Immigration advocates ask Fairfax Co. to limit information shared with ICE

A group advocating for immigrant rights accused the Fairfax County jail of providing notice to Immigration and Customs Enforcement of the date and time they are releasing people from custody.

FAIRFAX, Va. — A small group of advocates for immigrant rights rallied outside the Fairfax County Government Center before several residents offered public comments to the Board of Supervisors against county policies that allow information-sharing with federal immigration authorities.

Many jurisdictions in the area, including D.C., and Montgomery and Prince George’s counties, do not honor most federal Immigration and Customs Enforcement requests to detain immigrants who are in the country illegally that are in custody for federal immigration enforcement. Fairfax County shares information with federal authorities.

“In August and September alone, 73 immigrants were released directly to ICE,” said Sookyung Oh, a member of a Korean and Asian American organizing group that promotes progressive policies.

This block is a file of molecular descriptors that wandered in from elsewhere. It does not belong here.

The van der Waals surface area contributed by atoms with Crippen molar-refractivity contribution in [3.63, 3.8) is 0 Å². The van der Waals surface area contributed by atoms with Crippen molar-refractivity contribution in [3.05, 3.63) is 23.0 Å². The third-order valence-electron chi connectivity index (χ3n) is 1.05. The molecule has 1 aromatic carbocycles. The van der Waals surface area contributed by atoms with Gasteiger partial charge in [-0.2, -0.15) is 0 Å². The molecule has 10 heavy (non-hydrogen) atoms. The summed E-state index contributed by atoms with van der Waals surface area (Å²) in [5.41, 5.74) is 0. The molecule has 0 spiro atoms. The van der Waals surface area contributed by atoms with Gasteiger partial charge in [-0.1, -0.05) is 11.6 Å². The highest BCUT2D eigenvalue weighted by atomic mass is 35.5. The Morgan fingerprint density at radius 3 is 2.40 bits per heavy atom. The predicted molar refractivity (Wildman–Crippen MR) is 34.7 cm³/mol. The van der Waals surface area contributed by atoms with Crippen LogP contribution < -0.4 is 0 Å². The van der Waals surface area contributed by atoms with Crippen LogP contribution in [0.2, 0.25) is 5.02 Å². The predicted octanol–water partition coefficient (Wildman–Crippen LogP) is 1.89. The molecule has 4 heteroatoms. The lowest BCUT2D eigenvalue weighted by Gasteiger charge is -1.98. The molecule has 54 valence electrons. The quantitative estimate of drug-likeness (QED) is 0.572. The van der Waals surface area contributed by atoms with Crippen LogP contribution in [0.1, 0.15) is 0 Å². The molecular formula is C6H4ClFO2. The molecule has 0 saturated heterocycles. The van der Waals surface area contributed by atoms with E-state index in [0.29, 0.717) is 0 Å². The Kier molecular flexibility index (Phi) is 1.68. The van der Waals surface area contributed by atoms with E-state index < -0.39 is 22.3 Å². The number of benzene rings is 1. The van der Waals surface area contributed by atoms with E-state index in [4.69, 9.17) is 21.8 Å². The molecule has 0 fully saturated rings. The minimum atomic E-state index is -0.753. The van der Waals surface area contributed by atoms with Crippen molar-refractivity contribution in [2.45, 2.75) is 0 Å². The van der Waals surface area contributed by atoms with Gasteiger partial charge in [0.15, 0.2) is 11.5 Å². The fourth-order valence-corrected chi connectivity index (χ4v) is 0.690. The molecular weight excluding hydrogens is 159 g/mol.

“Of the 73 released to ICE, 50 people were not even convicted of the charge they were picked up on,” she said.

Oh accused the Fairfax jail of providing notice to ICE of the date and time they are releasing people from custody.

The advocates for immigrant rights want police and the county jail to limit the information it collects on individuals’ immigration status and only share information with federal authorities under very limited circumstances.

They’re also asking the county Board of Supervisors to provide funding for legal representation for immigrants who may be facing deportation.

“We know people who are being ripped from their families by ICE in these Gestapo-like tactics that should not be part of this community,” said Mary Lareau of the DMV Sanctuary Congregation Network, a group of faith leaders opposed to detentions and deportations.

Last year, the county Board of Supervisors adopted a resolution that said Fairfax County was not a “sanctuary” county. The resolution stated that the county welcomed and celebrated “one another’s differences and cultural backgrounds.” The resolution also said the county “does partner with federal authorities on serious criminal matters when required.”

EDITOR’S NOTE: This story has been updated to correct the identity of the group.

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